A whole new ball game

Professor Hans Westerbeek in the biomechanics laboratory.

Professor Hans Westerbeek in the biomechanics laboratory.



IN THE 150 years since the foundations of Australian football were laid, so much about the sport has changed. The rules have been tweaked, the players have become bigger and fitter, and the scope has shifted from suburban to national. Now one of the game's remaining constants is under review: the ball.

The AFL has commissioned sports scientists at Victoria University to investigate the performance of the traditional leather ball and to recommend ways of making it better.

''As part of the AFL's charter it has a responsibility to gather in-depth knowledge about all aspects of the game,'' says an AFL spokesman. ''In this instance we're examining a fundamental element of the game that hasn't been subjected to scientific analysis previously.''

The research team, headed by Professor Hans Westerbeek, has already conducted nearly 50 interviews with elite players from eight AFL clubs as well as past players, coaches, umpires, administrators, the three main football manufacturers, a sport technology and innovation company, and assorted players from Victoria, South Australia and Western Australia.

Professor Westerbeek is director of the Institute of Sport, Exercise and Active Living, where up to 80 AFL players will take part in tests in a biomechanics laboratory later this year. He says one striking outcome of the wide-ranging interviews was that almost everyone commented on the inconsistent size and shape of the AFL match balls. Even the six footballs selected for each AFL match varied considerably.

''I was very surprised by these comments,'' he says. ''I'm not a footy player myself and my background is in soccer where the balls are more standardised. But part of the explanation for the wide variation in Australian footballs is that they are made from leather and when we spoke to Sherrin, the manufacturer, they pointed out that leather is a natural product and obviously can't be standardised because it depends on the quality of the raw material and how the different panels are assembled.''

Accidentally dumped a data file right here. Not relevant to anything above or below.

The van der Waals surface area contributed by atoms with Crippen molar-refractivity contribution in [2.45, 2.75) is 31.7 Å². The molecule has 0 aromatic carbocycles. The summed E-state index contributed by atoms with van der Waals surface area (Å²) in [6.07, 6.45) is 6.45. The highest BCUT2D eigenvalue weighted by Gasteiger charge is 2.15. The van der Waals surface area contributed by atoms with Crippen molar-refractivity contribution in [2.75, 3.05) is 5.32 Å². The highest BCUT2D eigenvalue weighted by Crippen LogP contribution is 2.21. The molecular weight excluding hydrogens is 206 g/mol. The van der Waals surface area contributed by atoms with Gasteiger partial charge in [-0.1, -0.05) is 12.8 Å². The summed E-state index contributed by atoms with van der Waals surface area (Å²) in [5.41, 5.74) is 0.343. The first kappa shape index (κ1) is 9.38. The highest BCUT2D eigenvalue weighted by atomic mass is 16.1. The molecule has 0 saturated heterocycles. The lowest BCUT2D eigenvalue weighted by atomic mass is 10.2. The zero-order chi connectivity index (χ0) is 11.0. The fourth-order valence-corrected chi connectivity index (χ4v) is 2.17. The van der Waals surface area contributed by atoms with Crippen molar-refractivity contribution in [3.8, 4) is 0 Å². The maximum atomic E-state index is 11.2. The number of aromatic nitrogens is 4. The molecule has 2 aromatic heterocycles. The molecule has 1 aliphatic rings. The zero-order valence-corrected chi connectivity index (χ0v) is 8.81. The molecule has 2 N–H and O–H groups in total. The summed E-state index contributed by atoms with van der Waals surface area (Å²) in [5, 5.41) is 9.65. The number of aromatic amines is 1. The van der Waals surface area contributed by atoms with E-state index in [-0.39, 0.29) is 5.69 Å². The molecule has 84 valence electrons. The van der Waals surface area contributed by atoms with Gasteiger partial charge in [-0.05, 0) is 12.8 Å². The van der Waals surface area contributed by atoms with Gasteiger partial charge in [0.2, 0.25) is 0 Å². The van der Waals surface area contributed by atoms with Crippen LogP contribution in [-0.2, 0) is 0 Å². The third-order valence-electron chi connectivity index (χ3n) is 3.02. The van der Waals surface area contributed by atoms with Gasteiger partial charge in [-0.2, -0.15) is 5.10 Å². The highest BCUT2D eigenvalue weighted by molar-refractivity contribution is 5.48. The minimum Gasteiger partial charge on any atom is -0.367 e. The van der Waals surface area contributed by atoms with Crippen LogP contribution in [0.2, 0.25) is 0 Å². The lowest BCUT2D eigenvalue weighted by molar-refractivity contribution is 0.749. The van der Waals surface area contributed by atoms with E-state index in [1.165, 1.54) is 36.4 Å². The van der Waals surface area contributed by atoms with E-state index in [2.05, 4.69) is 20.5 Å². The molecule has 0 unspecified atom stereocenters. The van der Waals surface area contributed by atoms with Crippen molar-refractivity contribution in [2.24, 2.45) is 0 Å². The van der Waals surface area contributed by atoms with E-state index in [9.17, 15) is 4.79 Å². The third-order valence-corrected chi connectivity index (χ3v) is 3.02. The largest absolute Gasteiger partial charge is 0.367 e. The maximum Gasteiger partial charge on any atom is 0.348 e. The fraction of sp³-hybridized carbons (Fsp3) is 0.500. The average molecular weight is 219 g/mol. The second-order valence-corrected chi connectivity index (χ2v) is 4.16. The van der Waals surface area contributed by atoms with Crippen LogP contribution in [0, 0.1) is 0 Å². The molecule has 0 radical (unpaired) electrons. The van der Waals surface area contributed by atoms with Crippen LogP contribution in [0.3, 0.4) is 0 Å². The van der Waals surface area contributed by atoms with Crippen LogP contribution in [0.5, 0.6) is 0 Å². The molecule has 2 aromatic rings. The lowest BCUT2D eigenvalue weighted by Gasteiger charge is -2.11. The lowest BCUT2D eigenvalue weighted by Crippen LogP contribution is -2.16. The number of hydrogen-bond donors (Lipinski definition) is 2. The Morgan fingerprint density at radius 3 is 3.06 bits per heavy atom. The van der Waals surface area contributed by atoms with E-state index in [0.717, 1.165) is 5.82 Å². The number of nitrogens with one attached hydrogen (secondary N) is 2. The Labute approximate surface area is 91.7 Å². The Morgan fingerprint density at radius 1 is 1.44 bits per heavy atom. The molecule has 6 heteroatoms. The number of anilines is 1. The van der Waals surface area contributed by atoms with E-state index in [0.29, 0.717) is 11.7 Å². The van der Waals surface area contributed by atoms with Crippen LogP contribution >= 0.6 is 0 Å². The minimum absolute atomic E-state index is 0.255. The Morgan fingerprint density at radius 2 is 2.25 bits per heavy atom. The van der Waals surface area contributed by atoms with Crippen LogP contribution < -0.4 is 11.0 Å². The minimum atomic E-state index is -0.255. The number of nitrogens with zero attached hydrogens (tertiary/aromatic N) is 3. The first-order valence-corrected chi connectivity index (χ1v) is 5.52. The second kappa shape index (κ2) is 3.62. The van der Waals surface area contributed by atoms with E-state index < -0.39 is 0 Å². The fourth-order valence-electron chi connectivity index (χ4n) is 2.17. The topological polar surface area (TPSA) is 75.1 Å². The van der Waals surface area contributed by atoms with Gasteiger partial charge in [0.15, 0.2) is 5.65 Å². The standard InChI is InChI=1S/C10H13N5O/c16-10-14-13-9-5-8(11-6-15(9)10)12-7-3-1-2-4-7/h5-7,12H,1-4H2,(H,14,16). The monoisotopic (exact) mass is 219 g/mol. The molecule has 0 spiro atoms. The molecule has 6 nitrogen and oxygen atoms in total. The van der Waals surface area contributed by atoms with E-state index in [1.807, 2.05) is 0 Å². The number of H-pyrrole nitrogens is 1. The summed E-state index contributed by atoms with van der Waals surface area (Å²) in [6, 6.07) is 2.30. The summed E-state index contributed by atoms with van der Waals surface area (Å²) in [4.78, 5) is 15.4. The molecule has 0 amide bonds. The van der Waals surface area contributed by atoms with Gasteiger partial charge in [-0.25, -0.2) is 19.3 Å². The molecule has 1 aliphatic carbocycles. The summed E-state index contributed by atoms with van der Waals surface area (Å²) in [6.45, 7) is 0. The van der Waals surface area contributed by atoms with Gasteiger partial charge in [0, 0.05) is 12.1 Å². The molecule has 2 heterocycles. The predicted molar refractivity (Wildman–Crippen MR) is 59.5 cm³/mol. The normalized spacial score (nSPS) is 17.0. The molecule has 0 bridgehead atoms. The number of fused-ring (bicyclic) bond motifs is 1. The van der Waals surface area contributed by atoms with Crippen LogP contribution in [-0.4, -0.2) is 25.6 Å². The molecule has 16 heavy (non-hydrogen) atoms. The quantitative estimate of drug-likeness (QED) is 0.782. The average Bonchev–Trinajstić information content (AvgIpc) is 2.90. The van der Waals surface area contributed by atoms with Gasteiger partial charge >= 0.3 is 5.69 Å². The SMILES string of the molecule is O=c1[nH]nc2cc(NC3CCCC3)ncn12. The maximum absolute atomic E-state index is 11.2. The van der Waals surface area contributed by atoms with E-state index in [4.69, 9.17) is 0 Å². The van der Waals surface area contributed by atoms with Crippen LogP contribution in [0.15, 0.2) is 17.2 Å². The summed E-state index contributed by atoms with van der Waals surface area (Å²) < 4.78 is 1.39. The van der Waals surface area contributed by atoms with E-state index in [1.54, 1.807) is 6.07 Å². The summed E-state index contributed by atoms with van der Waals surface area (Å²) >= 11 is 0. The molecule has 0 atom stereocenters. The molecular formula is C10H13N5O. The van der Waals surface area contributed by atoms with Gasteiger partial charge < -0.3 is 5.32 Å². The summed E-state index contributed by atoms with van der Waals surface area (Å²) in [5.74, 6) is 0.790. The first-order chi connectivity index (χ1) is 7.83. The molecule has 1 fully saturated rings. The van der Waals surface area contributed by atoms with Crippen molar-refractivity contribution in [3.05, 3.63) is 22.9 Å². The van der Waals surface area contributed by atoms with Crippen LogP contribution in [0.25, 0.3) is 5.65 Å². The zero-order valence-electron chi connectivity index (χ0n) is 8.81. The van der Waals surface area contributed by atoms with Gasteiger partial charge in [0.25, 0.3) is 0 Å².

Another surprising finding from interviews was the agreement that balls that have been ''kicked in'' perform better than those that are brand new.

And while the manufacturers say there is no difference between the yellow balls used in night games and the standard red ones (other than colour), most of the elite players and the umpires preferred the yellow version. ''This is an intriguing finding because, objectively, there should be no difference in performance yet subjectively there seems overwhelming agreement there is,'' says Professor Westerbeek.

''The manufacturer explained that bouncing and kicking the ball allows any stress in the stitching or the material to be taken out before the game starts. But the real story is that balls which are out of shape after kicking in can be discarded while the best balls maintain their shape - and that is why it is important.''

He says the second phase of the research will begin in early November and run through to the end of January. A range of unmarked balls produced by different manufacturers will be tested by 20 to 30 elite players. Subjective tests will also be conducted with players in Melbourne and interstate.

''We call it blind testing and we will put the players through different objective testing regimes using high-speed cameras to record every action,'' says Professor Westerbeek. ''We will run seven or eight different skill-based tests, five or six of which are widely used around the world in different settings and types of equipment.